“I know this is going to make me sound like a dork,” I told Scott in the kitchen the other night, excited about my plan.
He laughed a loud, short laugh. If “duh” could be translated into Laugh Language, Scott spoke it then.
I’m not afraid to embrace my geeky side.
I’m perfectly content in warm fuzzy socks crocheting my blanket and watching an old Hepburn film. (Let’s be honest, there’s not a lot of time for those things anymore, but a girl can dream.)
As I get older, I wave my Nerd Flag proudly. I’m not too concerned anymore about what people think or say. (I might have a birthday coming up and we will just blame it on my old age.)
I’ve always loved books. Novels. Poems. Magazines. Newspapers. Languages. All the loves in my life have letters and capitals and paragraphs and ledes. Even my son reading a book on his lap in the afternoon sun makes me so, so happy.
I wanted to always be surrounded by words.
I follow Lisa Jakub (Mrs Doubtfire actress) on her blog and I had to laugh out loud recently when she wrote a post that started with her watching a young child walk into a wall while their nose was in a book.
That was me!
I walked into closed doors and walls and trees and even a flagpole, all because I was playing in a Secret Garden or laughing with Anne of Green Gables or listening to Marmee read a letter to her girls.
I got into more trouble with my dad for not going to bed on time than I ever did for anything else. I would learn to turn off my light and hide under my covers with a flashlight, but that just led to bad eyes and headaches. (Totally worth it).
I told anyone who asked that I would be a writer, without really knowing what that meant, and only dreaming it meant me alone in a third-story nook with a pile of books and a little pot of ink to dab my pen in after a few words. I was a journalist and I have journals filled with my writings, so I suppose that, along with this blog, makes me a writer after all, even if I’m not famous and don’t have an inkwell.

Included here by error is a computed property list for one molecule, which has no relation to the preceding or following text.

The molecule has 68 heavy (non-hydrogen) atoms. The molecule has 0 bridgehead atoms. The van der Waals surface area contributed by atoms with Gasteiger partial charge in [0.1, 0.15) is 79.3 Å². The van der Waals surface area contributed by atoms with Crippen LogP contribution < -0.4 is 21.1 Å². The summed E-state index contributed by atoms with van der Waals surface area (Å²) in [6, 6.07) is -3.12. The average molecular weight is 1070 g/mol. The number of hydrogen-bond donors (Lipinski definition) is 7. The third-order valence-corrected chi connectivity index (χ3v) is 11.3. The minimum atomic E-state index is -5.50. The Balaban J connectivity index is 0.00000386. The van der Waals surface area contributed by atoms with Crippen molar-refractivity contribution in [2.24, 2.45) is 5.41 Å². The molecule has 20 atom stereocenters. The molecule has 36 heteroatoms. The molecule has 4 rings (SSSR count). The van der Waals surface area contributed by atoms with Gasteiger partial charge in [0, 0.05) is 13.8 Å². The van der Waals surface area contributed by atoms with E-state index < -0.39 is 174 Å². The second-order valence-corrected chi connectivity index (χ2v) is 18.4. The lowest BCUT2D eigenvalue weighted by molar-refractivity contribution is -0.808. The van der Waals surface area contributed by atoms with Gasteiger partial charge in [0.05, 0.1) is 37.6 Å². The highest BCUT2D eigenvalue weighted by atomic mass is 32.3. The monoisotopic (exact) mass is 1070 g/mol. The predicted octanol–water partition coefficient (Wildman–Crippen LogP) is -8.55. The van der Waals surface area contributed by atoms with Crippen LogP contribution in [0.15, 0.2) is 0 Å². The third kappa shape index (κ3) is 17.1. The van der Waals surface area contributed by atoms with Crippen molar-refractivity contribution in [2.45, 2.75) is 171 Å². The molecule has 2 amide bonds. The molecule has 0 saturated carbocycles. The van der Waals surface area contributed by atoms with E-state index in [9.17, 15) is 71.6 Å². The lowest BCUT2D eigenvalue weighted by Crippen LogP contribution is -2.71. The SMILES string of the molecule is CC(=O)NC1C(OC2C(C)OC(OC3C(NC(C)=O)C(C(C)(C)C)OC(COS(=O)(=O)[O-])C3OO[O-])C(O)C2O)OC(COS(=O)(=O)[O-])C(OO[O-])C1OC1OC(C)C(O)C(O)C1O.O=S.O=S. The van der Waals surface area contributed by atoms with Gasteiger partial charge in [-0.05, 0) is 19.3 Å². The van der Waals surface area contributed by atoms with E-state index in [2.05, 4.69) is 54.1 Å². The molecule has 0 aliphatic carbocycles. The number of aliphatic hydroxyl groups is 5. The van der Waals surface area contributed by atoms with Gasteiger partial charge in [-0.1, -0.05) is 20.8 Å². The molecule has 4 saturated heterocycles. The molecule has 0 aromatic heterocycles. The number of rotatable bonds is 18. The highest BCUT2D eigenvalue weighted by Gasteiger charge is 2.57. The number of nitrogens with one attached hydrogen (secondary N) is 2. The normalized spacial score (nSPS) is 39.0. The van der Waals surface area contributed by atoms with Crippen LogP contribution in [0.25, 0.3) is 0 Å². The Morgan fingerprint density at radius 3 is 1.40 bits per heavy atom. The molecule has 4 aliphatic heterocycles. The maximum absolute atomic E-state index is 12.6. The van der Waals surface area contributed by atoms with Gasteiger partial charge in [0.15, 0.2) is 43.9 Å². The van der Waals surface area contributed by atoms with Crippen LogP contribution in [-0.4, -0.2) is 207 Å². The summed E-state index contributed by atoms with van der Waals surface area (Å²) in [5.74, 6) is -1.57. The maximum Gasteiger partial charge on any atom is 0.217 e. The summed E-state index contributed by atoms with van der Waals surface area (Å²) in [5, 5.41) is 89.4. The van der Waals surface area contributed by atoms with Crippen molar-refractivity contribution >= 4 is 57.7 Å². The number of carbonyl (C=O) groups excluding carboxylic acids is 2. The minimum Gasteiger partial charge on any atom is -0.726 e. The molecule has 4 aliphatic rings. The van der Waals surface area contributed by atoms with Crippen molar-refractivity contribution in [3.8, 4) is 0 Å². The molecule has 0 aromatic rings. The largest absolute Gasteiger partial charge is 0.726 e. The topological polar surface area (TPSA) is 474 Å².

I’m usually “reading” at least three books at any given time, and two of them are probably repeats of which I have portions memorized. I even hide a book in the bathroom vanities so that I can slip away for five minutes and just sit at the edge of the bathtub pouring over a few pages during a crazy day.
So I’ve decided to take a little literary journey.
Starting this spring, I plan to travel to the homes of my favorite writers and settings for some of my favorite stories. This seed was planted during a wintery day visit to Emily Dickinson‘s Amherst, MA home. Oh, that yellow siding! The garden! The window she looked out while writing those poems!
My list includes places near loved ones so I can try to bring them along on this Journey of One Dork:
– Louisa May Alcott’s Orchard House (Concord, MA) (Little Women, ah!)
– Edith Wharton’s The Mount (Lenox, MA) (Ethan Frome, whoa, that sledding hill!)
– Edna St Vincent Millay’s Steepletop (Austerlitz, NY) (Wine From These Grapes is on my nighstand always — plus, I share a birthday with her!)
I will gladly accept suggestions and appreciate that you are not laughing in my face at this (like my husband did, haha!). Won’t you join me?
I love getting lost in words. And these homes will let my love come to life even more.
And I’ll try not to walk into any walls while I’m there.